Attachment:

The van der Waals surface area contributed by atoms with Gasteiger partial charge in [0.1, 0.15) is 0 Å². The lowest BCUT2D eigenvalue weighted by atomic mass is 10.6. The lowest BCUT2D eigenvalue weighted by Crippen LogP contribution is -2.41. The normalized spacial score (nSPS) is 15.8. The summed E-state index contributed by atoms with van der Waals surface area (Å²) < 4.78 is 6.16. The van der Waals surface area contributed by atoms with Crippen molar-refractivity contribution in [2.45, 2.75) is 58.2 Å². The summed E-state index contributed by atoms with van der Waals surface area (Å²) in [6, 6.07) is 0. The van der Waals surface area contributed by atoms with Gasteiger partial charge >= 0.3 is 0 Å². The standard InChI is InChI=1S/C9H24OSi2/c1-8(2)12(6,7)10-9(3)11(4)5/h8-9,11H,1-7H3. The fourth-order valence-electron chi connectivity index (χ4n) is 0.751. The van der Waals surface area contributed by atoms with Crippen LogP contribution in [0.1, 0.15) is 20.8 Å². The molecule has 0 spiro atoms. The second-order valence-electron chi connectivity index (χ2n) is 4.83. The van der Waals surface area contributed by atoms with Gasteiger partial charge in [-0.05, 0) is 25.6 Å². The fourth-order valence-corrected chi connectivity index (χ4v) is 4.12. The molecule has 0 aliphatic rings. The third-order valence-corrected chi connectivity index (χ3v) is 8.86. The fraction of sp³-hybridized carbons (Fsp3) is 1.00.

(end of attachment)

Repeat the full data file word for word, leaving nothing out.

The van der Waals surface area contributed by atoms with Gasteiger partial charge in [0.1, 0.15) is 0 Å². The lowest BCUT2D eigenvalue weighted by atomic mass is 10.6. The lowest BCUT2D eigenvalue weighted by Crippen LogP contribution is -2.41. The normalized spacial score (nSPS) is 15.8. The summed E-state index contributed by atoms with van der Waals surface area (Å²) < 4.78 is 6.16. The van der Waals surface area contributed by atoms with Crippen molar-refractivity contribution in [2.45, 2.75) is 58.2 Å². The summed E-state index contributed by atoms with van der Waals surface area (Å²) in [6, 6.07) is 0. The van der Waals surface area contributed by atoms with Gasteiger partial charge >= 0.3 is 0 Å². The standard InChI is InChI=1S/C9H24OSi2/c1-8(2)12(6,7)10-9(3)11(4)5/h8-9,11H,1-7H3. The fourth-order valence-electron chi connectivity index (χ4n) is 0.751. The van der Waals surface area contributed by atoms with Crippen LogP contribution in [0.1, 0.15) is 20.8 Å². The molecule has 0 spiro atoms. The second-order valence-electron chi connectivity index (χ2n) is 4.83. The van der Waals surface area contributed by atoms with Gasteiger partial charge in [-0.05, 0) is 25.6 Å². The fourth-order valence-corrected chi connectivity index (χ4v) is 4.12. The molecule has 0 aliphatic rings. The third-order valence-corrected chi connectivity index (χ3v) is 8.86. The fraction of sp³-hybridized carbons (Fsp3) is 1.00.